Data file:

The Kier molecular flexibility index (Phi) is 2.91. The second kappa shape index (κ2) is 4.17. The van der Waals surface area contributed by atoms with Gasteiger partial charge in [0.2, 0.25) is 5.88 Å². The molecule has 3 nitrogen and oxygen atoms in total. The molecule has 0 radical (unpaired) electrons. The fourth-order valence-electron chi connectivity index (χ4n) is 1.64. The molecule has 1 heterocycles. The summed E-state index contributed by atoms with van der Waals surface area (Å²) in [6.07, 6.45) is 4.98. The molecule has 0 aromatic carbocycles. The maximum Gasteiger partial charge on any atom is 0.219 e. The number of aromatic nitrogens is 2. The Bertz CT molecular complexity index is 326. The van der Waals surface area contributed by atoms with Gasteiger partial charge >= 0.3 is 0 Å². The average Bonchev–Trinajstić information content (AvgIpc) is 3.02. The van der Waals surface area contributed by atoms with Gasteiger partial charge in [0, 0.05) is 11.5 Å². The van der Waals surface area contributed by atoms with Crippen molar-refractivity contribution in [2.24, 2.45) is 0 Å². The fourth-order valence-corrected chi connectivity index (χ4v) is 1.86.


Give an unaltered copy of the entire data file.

The Kier molecular flexibility index (Phi) is 2.91. The second kappa shape index (κ2) is 4.17. The van der Waals surface area contributed by atoms with Gasteiger partial charge in [0.2, 0.25) is 5.88 Å². The molecule has 3 nitrogen and oxygen atoms in total. The molecule has 0 radical (unpaired) electrons. The fourth-order valence-electron chi connectivity index (χ4n) is 1.64. The molecule has 1 heterocycles. The summed E-state index contributed by atoms with van der Waals surface area (Å²) in [6.07, 6.45) is 4.98. The molecule has 0 aromatic carbocycles. The maximum Gasteiger partial charge on any atom is 0.219 e. The number of aromatic nitrogens is 2. The Bertz CT molecular complexity index is 326. The van der Waals surface area contributed by atoms with Gasteiger partial charge >= 0.3 is 0 Å². The average Bonchev–Trinajstić information content (AvgIpc) is 3.02. The van der Waals surface area contributed by atoms with Gasteiger partial charge in [0, 0.05) is 11.5 Å². The van der Waals surface area contributed by atoms with Crippen molar-refractivity contribution in [2.24, 2.45) is 0 Å². The fourth-order valence-corrected chi connectivity index (χ4v) is 1.86.